Wednesday, February 9, 2011


There must be a word for that effect I like so much, when several different kanji can be used to write a single phonetic group (or several similar phonetic groups). Here's another one: あらた (a・rata), meaning "new/anew" or "again". It can be written adjectivally as 新た, as in 新たな物 (arata na mono), in which case it's the same kanji as あたらしい 新しい atara・shii, "new". But then it can also appear as 改める arata・meru, meaning to do something again (anew). So this phonetic grouping of あらた (with, perhaps, あたら) carries several kanji relating to new instances of things. This seems similar to かれる kareru, one I've mentioned before:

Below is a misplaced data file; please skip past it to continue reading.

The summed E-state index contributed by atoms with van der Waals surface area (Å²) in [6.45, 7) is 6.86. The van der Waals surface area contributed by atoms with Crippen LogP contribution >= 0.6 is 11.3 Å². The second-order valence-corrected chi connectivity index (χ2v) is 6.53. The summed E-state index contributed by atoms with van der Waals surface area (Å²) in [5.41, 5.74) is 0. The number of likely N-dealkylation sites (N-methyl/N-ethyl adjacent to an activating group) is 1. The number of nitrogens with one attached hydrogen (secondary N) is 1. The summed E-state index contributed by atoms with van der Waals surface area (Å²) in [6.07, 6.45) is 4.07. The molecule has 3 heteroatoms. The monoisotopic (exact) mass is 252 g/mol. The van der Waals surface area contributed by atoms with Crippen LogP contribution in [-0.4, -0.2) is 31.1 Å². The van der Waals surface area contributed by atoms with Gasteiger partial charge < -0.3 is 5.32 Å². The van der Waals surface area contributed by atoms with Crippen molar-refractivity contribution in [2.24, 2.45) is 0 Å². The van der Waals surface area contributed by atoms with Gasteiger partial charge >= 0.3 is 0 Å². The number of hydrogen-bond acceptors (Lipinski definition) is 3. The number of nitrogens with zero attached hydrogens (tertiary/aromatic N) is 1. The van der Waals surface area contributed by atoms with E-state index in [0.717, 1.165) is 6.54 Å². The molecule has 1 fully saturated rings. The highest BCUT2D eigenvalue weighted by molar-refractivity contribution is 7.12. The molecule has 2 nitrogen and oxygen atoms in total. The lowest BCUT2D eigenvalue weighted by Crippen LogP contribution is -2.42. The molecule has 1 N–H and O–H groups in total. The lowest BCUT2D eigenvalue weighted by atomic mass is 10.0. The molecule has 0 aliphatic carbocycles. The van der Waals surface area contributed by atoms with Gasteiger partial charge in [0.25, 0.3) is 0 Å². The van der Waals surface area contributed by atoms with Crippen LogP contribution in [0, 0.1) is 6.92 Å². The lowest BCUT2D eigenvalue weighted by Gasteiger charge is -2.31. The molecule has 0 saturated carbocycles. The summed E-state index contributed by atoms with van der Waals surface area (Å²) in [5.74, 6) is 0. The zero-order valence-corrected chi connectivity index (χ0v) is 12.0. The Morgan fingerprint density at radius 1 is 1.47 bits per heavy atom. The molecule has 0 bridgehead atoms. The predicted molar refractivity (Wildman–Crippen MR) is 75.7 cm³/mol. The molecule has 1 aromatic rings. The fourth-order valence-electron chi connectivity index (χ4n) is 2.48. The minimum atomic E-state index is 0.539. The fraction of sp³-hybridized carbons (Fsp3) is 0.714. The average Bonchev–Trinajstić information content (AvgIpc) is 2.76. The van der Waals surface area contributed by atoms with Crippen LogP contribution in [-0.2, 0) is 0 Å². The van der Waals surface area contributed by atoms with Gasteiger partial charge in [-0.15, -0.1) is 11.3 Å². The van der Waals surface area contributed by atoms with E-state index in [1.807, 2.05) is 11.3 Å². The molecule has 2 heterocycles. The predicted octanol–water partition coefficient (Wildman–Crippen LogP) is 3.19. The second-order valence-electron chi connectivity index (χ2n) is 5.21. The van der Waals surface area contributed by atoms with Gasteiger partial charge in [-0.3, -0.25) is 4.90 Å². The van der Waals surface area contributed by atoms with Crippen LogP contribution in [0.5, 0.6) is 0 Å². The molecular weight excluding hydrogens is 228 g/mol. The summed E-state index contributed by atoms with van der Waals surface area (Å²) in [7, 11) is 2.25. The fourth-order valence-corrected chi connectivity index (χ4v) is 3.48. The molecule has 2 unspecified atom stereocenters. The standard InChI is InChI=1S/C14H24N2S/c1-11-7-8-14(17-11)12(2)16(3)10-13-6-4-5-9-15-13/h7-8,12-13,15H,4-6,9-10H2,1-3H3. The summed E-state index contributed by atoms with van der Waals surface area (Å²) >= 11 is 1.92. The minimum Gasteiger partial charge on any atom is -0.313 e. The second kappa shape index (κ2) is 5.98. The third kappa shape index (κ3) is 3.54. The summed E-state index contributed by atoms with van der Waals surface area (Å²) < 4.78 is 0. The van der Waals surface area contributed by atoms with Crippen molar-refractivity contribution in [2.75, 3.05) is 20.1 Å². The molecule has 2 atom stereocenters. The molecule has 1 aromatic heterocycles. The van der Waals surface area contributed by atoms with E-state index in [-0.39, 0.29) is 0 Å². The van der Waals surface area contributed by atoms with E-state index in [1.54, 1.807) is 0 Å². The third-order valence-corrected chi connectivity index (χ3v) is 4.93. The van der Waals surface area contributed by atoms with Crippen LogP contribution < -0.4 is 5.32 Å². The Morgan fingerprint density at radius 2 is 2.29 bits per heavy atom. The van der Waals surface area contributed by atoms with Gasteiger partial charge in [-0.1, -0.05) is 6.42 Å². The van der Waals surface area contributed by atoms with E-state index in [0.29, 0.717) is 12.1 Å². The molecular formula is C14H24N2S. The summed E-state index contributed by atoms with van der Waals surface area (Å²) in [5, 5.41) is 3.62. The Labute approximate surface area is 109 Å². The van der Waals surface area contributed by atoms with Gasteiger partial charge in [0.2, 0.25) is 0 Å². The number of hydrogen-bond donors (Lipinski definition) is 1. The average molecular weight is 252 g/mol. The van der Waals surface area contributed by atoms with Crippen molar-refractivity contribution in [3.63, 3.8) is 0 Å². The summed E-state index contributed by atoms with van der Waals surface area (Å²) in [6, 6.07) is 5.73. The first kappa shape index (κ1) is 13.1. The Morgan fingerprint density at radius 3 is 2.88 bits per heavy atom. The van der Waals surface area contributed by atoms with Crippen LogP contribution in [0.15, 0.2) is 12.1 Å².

枯れる / kareru / to be (as a plant) completely withered or dried out (tree + old)
涸れる / kareru / to dry up (as a pond) (water + hardening, solidifying)
嗄れる / kareru / to dry out or rasp out (as a voice); to become hoarse (mouth + summer)
Of course, it may be just coincidence; that's always a danger. I started thinking of かれる when I encountered 「涙もかれ果てて」 in a Miyuki Nakajima song. 果てる hateru has a similar meaning of reaching an extreme, being exhausted, perishing—when one has reached the point at which tears are dried up, exhausted (枯れ果てる). I suppose that must be 枯, because the others seem NGU (not-general-use), not 常用.

I guess in general many of them have been consolidated into 常用 kanji, the everyday kanji; too bad. Too bad. The older forms have a lot of charm and are suggestive historically. I wonder whether 日本人 still recognize and understand those older forms, and whether those forms still carry any shades of meaning.

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